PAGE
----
Today is a day of remembrance, commemorating the tenth anniversary of the attack on the World Towers and the Pentagon, and the counter-attack of the brave citizens on United Flight 93, sacrificing themselves to kill the attackers on the flight and foil their plan to destroy their target, likely the US Capitol building.
It is fitting to keep in mind those innocents who died that day, and the brave people that died or were injured while doing their utmost to rescue them despite overwhelming odds. I tire though on the focus seen today on all the stories of how other people were affected, in the ‘where were you?’ and ‘how did that make you feel?’ questions, seeming to make the focus on the entire nation as a collection of victims, even people who had no real connection to the attack.
I would rather focus on those who have endeavored since then to eliminate the world-wide threat of Islamic Supremacism – those uniformed troops, and all the others who support them and augment them, who have taken and continue to take the fight back to the enemy, wherever they may be, because as George Orwell said, “We sleep safe in our beds because rough men stand ready in the night to visit violence on those who would do us harm.”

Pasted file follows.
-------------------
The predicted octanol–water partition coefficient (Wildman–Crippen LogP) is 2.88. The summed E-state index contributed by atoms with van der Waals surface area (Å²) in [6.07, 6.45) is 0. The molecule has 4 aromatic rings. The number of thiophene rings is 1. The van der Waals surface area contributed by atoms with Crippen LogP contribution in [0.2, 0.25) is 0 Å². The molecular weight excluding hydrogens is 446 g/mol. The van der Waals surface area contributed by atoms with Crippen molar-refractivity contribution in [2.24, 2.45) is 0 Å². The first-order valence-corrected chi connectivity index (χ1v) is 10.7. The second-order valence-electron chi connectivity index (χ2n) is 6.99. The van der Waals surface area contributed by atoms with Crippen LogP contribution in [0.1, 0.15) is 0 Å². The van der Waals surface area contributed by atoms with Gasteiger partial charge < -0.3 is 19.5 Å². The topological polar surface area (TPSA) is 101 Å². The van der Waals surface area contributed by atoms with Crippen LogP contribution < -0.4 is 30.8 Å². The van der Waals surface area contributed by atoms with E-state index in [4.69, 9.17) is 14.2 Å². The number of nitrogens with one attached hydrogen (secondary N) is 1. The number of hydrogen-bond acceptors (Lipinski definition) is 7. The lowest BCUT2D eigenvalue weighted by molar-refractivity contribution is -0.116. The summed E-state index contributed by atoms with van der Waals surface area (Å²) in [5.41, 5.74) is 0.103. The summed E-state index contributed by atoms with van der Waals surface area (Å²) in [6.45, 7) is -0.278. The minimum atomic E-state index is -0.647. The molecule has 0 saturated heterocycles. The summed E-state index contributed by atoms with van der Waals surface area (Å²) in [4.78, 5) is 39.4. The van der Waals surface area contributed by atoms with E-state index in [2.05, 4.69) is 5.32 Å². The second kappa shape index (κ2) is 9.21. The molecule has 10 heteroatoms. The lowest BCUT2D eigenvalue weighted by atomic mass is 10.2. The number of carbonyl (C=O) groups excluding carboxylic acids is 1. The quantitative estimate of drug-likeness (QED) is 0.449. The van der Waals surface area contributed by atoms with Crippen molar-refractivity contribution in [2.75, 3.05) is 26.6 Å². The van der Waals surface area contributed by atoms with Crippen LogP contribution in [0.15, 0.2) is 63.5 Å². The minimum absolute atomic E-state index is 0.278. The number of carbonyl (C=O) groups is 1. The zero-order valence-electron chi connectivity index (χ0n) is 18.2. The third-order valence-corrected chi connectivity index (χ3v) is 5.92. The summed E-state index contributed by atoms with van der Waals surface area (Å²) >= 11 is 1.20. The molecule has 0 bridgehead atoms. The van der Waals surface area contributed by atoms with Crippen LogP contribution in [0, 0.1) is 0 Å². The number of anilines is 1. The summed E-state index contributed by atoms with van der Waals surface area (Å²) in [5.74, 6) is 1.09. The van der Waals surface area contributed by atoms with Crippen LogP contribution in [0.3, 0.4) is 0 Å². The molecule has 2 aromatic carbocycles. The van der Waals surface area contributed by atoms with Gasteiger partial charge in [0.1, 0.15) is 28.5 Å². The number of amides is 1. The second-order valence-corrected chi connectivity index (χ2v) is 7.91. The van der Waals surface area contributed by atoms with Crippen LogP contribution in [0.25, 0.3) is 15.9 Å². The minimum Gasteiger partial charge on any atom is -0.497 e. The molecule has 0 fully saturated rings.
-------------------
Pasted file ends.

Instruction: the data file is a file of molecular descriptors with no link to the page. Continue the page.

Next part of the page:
Understanding the enemy is fine, and our civilized response must be foremost, but compassion for your enemy only goes so far. A fanatic has already forfeited his chance for our overweening forgiveness of his errors, since he has neither need nor value for such thoughts and actions. There is a point at which forbearance ceases to be a virtue, and there are times when the old ways are appropriate.
“It is better to avenge a friend than to mourn him long.” --Beowulf